Monitoring Visitation in Georgia State Parks Using the System for Observing Play and Recreation in Communities (SOPARC)


  • Jason W. Whiting
  • Lincoln R. Larson
  • Gary T. Green


Race/ethnicity, SOPARC, survey, visitor use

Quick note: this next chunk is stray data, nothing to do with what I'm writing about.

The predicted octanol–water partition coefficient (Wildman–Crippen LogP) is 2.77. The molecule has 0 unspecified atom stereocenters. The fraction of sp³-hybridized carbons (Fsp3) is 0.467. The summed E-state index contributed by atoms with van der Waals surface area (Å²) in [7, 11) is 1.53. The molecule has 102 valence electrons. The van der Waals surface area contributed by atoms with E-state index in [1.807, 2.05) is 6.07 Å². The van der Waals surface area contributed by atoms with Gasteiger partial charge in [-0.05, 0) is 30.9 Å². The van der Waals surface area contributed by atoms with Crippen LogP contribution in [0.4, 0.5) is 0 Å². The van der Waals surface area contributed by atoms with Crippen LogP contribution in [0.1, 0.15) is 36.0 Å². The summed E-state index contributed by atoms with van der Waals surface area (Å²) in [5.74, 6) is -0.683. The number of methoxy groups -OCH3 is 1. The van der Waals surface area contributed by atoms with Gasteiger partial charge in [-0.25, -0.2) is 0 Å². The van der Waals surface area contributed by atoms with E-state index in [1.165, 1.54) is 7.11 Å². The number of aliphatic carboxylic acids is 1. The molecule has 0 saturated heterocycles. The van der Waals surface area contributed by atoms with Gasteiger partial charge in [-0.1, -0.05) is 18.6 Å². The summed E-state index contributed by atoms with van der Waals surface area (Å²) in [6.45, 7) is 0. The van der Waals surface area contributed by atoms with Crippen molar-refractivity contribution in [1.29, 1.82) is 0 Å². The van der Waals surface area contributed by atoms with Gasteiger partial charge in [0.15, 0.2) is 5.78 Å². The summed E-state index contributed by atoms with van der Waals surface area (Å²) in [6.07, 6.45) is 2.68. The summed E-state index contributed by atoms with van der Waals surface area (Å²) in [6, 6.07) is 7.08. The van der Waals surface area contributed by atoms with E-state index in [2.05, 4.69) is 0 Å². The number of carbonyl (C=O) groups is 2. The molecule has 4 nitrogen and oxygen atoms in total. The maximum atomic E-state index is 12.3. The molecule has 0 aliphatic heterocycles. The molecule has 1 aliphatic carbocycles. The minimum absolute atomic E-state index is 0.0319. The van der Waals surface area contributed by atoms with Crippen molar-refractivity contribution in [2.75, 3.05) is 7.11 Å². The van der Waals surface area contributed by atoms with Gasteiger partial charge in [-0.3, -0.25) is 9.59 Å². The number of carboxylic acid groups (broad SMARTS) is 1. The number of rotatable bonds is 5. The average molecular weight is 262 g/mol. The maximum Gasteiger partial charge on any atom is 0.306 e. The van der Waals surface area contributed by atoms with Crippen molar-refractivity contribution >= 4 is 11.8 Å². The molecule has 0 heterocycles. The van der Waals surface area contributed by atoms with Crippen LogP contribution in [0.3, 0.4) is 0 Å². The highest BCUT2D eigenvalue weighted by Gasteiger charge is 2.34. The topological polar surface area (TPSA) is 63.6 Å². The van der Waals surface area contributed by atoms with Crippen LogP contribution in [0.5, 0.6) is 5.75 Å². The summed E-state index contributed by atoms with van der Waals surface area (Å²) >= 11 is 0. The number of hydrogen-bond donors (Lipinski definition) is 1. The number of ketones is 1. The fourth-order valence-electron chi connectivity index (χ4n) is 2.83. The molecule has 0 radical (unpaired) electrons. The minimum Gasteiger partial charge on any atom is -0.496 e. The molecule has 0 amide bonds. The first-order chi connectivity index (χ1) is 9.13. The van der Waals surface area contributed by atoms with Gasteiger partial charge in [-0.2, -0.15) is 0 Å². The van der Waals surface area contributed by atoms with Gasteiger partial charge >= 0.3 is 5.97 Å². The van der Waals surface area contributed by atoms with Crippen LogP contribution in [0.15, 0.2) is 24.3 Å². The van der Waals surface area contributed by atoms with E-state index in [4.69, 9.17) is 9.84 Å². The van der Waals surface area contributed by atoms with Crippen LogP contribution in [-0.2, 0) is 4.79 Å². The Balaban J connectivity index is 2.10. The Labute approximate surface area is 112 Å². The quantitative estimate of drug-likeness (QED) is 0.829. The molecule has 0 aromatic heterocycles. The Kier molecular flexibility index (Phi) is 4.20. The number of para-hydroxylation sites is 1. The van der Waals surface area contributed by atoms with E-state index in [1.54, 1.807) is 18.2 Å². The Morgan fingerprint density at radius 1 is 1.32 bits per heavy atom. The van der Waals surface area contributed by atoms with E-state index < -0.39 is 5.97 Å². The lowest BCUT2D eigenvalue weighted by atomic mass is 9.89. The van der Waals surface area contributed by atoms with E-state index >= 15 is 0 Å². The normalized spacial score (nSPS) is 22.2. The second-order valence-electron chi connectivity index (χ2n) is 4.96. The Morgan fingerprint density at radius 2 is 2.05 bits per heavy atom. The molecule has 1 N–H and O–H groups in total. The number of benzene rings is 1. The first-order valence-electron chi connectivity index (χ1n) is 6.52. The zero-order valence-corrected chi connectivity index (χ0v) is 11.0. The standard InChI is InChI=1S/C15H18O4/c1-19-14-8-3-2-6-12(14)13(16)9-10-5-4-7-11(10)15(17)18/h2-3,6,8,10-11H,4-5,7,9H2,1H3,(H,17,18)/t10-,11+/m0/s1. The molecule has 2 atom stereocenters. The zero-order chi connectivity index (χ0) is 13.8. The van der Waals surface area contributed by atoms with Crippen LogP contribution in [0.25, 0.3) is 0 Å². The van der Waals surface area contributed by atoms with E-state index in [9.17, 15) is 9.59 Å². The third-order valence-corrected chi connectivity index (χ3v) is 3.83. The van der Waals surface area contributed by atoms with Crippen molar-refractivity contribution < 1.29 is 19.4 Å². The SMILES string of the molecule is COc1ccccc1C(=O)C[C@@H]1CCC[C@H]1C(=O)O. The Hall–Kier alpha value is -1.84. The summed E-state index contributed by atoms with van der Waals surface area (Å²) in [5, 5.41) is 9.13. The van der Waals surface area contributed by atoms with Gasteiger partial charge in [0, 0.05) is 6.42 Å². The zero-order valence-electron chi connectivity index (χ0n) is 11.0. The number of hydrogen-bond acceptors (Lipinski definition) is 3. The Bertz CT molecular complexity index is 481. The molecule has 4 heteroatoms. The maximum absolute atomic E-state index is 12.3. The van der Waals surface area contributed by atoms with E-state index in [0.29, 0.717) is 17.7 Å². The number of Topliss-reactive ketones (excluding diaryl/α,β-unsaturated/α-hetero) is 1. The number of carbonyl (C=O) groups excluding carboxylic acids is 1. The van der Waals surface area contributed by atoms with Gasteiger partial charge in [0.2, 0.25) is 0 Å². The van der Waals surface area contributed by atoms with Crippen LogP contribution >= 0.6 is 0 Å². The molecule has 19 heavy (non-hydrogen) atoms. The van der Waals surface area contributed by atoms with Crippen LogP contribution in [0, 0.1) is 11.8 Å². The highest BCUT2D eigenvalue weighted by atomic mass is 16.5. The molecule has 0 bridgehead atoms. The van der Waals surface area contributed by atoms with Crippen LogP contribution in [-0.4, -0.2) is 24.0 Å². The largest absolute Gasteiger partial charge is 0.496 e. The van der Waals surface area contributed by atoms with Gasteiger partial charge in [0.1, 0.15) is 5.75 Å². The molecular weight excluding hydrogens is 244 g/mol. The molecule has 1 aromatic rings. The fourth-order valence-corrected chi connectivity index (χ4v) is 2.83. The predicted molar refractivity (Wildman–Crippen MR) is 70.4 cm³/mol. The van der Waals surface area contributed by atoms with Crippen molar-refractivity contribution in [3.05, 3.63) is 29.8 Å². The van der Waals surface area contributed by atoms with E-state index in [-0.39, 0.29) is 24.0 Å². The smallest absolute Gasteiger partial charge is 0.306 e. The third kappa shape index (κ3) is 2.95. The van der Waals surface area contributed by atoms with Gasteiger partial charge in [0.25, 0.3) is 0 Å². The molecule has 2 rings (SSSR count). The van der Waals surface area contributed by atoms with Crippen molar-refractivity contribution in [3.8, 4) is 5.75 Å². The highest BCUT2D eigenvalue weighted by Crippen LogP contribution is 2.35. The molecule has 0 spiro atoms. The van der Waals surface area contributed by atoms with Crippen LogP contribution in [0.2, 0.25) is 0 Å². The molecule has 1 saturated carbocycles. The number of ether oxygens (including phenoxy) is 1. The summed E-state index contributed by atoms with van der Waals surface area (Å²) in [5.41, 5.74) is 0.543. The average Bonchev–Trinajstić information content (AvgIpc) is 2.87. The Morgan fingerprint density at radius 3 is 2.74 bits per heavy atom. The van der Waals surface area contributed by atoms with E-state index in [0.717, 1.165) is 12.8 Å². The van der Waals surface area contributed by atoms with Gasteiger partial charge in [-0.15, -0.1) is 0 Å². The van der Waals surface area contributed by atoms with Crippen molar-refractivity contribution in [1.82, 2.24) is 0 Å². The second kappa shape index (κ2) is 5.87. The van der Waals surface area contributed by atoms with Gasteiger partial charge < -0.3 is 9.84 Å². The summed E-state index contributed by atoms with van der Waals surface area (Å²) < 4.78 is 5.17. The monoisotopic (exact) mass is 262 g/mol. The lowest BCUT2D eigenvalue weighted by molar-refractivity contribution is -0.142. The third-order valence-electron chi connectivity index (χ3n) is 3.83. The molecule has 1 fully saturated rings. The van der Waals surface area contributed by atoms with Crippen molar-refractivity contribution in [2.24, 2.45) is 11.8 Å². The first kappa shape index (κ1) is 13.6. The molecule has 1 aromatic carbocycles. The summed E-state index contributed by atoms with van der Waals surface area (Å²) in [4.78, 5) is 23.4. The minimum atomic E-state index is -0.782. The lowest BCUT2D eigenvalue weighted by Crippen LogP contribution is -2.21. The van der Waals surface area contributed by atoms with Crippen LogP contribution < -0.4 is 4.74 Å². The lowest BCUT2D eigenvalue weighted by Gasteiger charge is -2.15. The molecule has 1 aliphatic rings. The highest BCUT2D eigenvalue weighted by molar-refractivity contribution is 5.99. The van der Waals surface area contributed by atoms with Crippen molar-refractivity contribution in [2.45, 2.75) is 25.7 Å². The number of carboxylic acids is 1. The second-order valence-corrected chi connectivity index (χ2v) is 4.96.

As new demographic groups (e.g., racial/ethnic minorities) increasingly make up larger percentages of the population, state park managers are seeking new ways to efficiently monitor these changes and sustain park visitation. Within this context, research is needed to identify strategies that help state park managers assess visitor use in order to adapt their services to meet the needs of a more diverse clientele. The System for Observing Play and Recreation in Communities (SOPARC) is one standardized, observation-based data collection strategy that could help to accomplish these goals. Although SOPARC was originally developed as a physical activity surveillance tool for municipal park settings, its use as a general park use monitoring tool on broader scales remains relatively unexplored. Using three Georgia state parks as a case study in summer 2010, this project was designed to (a) measure state park use patterns among various demographic groups using SOPARC; (b) supplement the SOPARC state park visitation data with information collected during intercept and exit surveys; and (c) explore the overall reliability, validity, and utility of SOPARC as a visitor assessment tool relative to two more conventional data collection strategies (e.g., intercept surveys and exit surveys) in state park settings. The ultimate goal of the study was to examine the feasibility of SOPARC as an efficient and effective tool for monitoring state park visitation. Three distinct data collection methods were compared: SOPARC (n = 18,525 individuals observed), intercept surveys (5,192 people surveyed), and exit surveys (1,113 vehicles surveyed). Data from the three methods revealed significant demographic differences in visitor use patterns. SOPARC was especially useful for highlighting temporal and spatial variation in high-density day use areas. Intercept and exit surveys more effectively captured variables such as activity preferences, group size, and total time in park. Reliability and validity analyses indicated that SOPARC observations yielded visitor count data that was statistically similar to counts generated via the more conventional survey methods. Findings suggest that SOPARC is an effective tool for gathering baseline state park visitor data on demographics and general site use patterns. The administration of SOPARC, conducted in isolation or in conjunction with intercept and exit surveys, represents a versatile monitoring and assessment tool that could prove to be valuable to state park managers. Given the challenging economic climate facing parks across the United States, SOPARC can provide a simple, cost-effective, and time-efficient solution to visitor use monitoring problems for state park managers with limited resources.





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